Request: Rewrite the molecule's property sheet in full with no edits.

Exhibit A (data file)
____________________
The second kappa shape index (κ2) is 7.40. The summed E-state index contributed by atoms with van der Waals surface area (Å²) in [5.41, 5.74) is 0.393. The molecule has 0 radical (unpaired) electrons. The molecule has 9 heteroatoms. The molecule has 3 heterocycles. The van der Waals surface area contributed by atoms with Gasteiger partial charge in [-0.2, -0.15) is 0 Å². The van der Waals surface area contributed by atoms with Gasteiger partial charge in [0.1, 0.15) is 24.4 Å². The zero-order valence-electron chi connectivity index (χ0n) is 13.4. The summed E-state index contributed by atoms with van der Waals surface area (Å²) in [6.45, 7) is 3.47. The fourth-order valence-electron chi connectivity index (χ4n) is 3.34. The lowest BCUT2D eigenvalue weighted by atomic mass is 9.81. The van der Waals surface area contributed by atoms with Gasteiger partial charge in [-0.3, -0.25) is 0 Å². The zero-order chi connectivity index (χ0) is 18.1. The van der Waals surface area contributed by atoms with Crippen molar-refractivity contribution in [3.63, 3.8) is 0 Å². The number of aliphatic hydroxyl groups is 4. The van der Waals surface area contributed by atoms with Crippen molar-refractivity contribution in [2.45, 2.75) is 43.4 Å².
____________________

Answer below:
The second kappa shape index (κ2) is 7.40. The summed E-state index contributed by atoms with van der Waals surface area (Å²) in [5.41, 5.74) is 0.393. The molecule has 0 radical (unpaired) electrons. The molecule has 9 heteroatoms. The molecule has 3 heterocycles. The van der Waals surface area contributed by atoms with Gasteiger partial charge in [-0.2, -0.15) is 0 Å². The van der Waals surface area contributed by atoms with Gasteiger partial charge in [0.1, 0.15) is 24.4 Å². The zero-order valence-electron chi connectivity index (χ0n) is 13.4. The summed E-state index contributed by atoms with van der Waals surface area (Å²) in [6.45, 7) is 3.47. The fourth-order valence-electron chi connectivity index (χ4n) is 3.34. The lowest BCUT2D eigenvalue weighted by atomic mass is 9.81. The van der Waals surface area contributed by atoms with Gasteiger partial charge in [-0.3, -0.25) is 0 Å². The zero-order chi connectivity index (χ0) is 18.1. The van der Waals surface area contributed by atoms with Crippen molar-refractivity contribution in [3.63, 3.8) is 0 Å². The number of aliphatic hydroxyl groups is 4. The van der Waals surface area contributed by atoms with Crippen molar-refractivity contribution in [2.45, 2.75) is 43.4 Å².